Sunderland Royal Hospital workers under ‘massive pressure’ due to alcohol abusing patients

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Staff at Sunderland Royal Hospital’s emergency department are working under the threat of physical and verbal abuse from drunken patients.

The shocking toll that drink is placing on the North East’s urgent care services is revealed in a new report published today, with staff in urgent care roles dealing with the impact of alcohol misuse on a daily basis.

Sunderland Royal Hospital emergency department consultant Kate Lambert.

Sunderland Royal Hospital emergency department consultant Kate Lambert.

According to Kate Lambert, a senior emergency department (ED) consultant at Sunderland Royal Hospital, staff are working under “massive pressure”, with workers often having to work a full night shift without a break while having to endure verbal abuse.

“We see 10 to 15 alcohol-related cases on an average day,” she said.

“These generally fall into one of four categories: patients with alcohol-related mental health issues; those who have sustained injuries through ‘binge’ drinking; people with chronic alcohol-related conditions, many of whom are presenting at younger ages than ever before; and underage drinkers, mainly girls, who have drunk too much and ended up in vulnerable situations.

“The ED has more staff than ever before, but we are also catering with an unprecedented demand for our services.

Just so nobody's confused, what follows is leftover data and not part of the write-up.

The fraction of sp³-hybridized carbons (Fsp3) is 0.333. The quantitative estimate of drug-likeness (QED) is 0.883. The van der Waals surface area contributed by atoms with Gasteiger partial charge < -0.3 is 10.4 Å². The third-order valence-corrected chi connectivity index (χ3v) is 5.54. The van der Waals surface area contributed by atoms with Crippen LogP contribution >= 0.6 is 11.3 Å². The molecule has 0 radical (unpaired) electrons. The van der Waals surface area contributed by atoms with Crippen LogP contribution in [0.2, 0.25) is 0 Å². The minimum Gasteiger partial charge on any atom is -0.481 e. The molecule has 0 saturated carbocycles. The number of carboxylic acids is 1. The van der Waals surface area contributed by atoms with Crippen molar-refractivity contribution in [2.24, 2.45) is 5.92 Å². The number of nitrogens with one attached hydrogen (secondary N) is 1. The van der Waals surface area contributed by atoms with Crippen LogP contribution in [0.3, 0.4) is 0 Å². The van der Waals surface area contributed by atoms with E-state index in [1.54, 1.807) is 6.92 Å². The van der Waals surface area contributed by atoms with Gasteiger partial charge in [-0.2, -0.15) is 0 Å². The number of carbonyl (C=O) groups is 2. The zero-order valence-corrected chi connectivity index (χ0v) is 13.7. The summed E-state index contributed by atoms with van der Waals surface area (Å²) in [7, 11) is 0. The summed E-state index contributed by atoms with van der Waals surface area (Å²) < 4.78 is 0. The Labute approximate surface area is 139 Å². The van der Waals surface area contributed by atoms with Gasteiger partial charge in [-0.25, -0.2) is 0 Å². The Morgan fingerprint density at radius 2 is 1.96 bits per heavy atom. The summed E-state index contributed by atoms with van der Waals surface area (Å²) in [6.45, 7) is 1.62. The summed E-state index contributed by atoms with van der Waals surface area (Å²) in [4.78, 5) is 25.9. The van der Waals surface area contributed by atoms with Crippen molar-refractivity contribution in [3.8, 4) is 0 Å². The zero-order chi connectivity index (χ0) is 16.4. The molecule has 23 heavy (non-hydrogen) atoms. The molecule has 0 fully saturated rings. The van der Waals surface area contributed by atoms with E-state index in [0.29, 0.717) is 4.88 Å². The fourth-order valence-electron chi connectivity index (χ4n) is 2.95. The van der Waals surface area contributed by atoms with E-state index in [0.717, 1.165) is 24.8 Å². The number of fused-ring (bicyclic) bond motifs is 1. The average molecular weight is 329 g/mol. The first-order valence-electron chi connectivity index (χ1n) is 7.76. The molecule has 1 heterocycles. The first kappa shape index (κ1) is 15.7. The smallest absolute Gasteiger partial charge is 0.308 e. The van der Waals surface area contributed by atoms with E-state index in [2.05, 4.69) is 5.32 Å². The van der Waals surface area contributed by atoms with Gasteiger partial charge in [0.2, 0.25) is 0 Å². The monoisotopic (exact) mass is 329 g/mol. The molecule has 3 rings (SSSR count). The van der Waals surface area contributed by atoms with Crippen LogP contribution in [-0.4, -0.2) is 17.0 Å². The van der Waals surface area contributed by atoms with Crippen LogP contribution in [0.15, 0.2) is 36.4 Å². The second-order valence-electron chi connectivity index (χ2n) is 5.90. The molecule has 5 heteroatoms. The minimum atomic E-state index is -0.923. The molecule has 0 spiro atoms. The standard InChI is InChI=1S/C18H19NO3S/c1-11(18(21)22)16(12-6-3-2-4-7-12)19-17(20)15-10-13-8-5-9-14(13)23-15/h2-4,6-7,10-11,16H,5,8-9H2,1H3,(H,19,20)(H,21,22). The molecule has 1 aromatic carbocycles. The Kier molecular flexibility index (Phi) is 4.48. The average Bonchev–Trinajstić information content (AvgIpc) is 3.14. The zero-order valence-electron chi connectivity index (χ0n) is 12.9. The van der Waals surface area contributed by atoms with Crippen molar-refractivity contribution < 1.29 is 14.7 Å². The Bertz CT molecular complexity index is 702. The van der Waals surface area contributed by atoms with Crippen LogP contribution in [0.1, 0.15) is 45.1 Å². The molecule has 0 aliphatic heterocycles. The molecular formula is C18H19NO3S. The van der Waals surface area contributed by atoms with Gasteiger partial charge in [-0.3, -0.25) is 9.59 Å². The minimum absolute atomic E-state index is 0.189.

“A few years ago, there used to be a ‘down’ time in the ED, but now it’s routine to work a whole night shift with no break. 
“We’re working under massive pressure, occasionally under the threat of physical assault and frequently on the end of verbal abuse from intoxicated patients.

“Nowadays, it is common for patients to present intoxicated, with resulting injuries, at all times of the night and often at 4am or 5am in the morning.”

Latest figures from Balance estimate that alcohol costs the NHS £2.7billion annually, with the North East figure totalling £242million, equating to £93 per person per year in the region.

The organisation continues to campaign for a minimum unit price for alcohol to be imposed.

Sue Taylor, partnerships manager at Balance, the North East Alcohol Office, said: “It’s clear that alcohol is placing a huge burden on urgent care staff, who are committed to helping us when we need them the most.

“At a time when the NHS is already under massive pressure, alcohol is placing an unnecessary and unsustainable weight on time and resources.

“This report reinforces the fact that we need to bring alcohol harms under control by making alcohol less affordable, available and widely promoted.

“We need the Government to take action and introduce a range of targeted, evidence-based measures, such increasing the tax on the most harmful alcohol products, notably white cider, in the March budget – and introducing a minimum unit price, which would increase the price of the cheapest, strongest alcohol products.”